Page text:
Pearl Harbor

Louis Proyect lnp3 at
Sun May 27 15:54:37 MDT 2001

[The convergence of the appearance of the atrocious new movie "Pearl
Harbor" this week and the arrival of Memorial Day tomorrow in the USA has
prompted a barrage of newspaper articles and television segments on the
"sneak attack". Here is an alternative interpretation from Howard Zinn's
"People's History of the United States".]

It was not Hitler’s attacks on the Jews that brought the United States into
World War II, any more than the enslavement of 4 million blacks brought
Civil War in 1861. Italy’s attack on Ethiopia, Hitler’s invasion of
Austria, his takeover of Czechoslovakia, his attack on Poland—none of those
events caused the United States to enter the war, although Roosevelt did
begin to give important aid to England. What brought the United States
fully into the war was the Japanese attack on the American naval base at
Pearl Harbor, Hawaii, on December 7, 1941. Surely it was not the humane
concern for Japan’s bombing of civilians that led to Roosevelt’s outraged
call for war—Japan’s attack on China in 1937, her bombing of civilians at
Nanking, had not provoked the United States to war. It was the Japanese
attack on a link in the American Pacific Empire that did it.

So long as Japan remained a well-behaved member of that imperial club of
Great Powers who—in keeping with the Open Door Policy— were sharing the
exploitation of China, the United States did not object. It had exchanged
notes with Japan in 1917 saying "the Government of the United States
recognizes that Japan has special interests in China." In 1928, according
to Akira Iriye (After Imperialism), American consuls in China supported the
coming of Japanese troops. It was when Japan threatened potential U.S.
markets by its attempted takeover of China, but especially as it moved
toward the tin, rubber, and oil of Southeast Asia, that the United States
became alarmed and took those measures which led to the Japanese attack: a
total embargo on scrap iron, a total embargo on oil in the summer of 1941.

As Bruce Russett says (No Clear and Present Danger): "Throughout the 1930s
the United States government had done little to resist the Japanese advance
on the Asian continent." But: "The Southwest Pacific area was of undeniable
economic importance to the United States—at the time most of America’s tin
and rubber came from there, as did substantial quantities of other raw

Pearl Harbor was presented to the American public as a sudden, shocking,
immoral act. Immoral it was, like any bombing—but not really sudden or
shocking to the American government. Russett says: "Japan’s strike against
the American naval base climaxed a long series of mutually antagonistic
acts. In initiating economic sanctions against Japan the United States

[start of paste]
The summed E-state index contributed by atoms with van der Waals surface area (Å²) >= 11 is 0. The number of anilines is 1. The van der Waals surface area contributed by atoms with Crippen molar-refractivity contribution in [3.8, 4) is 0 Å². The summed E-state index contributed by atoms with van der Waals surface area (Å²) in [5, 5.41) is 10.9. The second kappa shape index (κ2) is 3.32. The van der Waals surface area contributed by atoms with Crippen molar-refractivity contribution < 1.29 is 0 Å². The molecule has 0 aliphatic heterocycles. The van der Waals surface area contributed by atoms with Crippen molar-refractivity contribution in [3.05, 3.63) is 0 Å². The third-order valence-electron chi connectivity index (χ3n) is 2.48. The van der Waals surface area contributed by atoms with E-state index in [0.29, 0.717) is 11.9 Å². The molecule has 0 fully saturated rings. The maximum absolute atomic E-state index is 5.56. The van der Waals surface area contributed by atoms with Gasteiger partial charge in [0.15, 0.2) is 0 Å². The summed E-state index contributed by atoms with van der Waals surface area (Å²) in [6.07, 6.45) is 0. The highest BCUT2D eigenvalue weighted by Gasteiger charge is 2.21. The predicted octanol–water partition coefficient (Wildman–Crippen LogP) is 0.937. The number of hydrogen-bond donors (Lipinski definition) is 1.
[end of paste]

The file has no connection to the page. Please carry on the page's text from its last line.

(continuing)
undertook actions that were widely recognized in Washington as carrying
grave risks of war."

Putting aside the wild accusations against Roosevelt (that he knew about
Pearl Harbor and didn’t tell, or that he deliberately provoked the Pearl
Harbor raid—these are without evidence), it does seem clear that he did as
James Polk had done before him in the Mexican war and Lyndon Johnson after
him in the Vietnam war—he lied to the public for what he thought was a
right cause. In September and October 1941, he misstated the facts in two
incidents involving German submarines and American destroyers. A historian
sympathetic to Roosevelt, Thomas A. Bailey, has written:

"Franklin Roosevelt repeatedly deceived the American people during the
period before Pearl Harbor. . . . He was like the physician who must tell
the patient lies for the patient's own good . . . because the masses are
notoriously shortsighted and generally cannot see danger until it is at
their throats "

One of the judges in the Tokyo War Crimes Trial after World War II,
Radhabinod Pal, dissented from the general verdicts against Japanese
officials and argued that the United States had clearly provoked the war
with Japan and expected Japan to act. Richard Minear (Victors’ Justice)
sums up Pal’s view of the embargoes on scrap iron and oil, that "these
measures were a clear and potent threat to Japan’s very existence." The
records show that a White House conference two weeks before Pearl Harbor
anticipated a war and discussed how it should be justified.

A State Department memorandum on Japanese expansion, a year before Pearl
Harbor, did not talk of the independence of China or the principle of
self-determination. It said:

"...our general diplomatic and strategic position would be considerably
weakened—by our loss of Chinese, Indian and South Seas markets (and by our
loss of much of the Japanese market for our goods, as Japan would become
more and more self-sufficient) as well as by insurmountable restrictions
upon our access to the rubber, tin, jute, and other vital materials of the
Asian and Oceanic regions."

Louis Proyect
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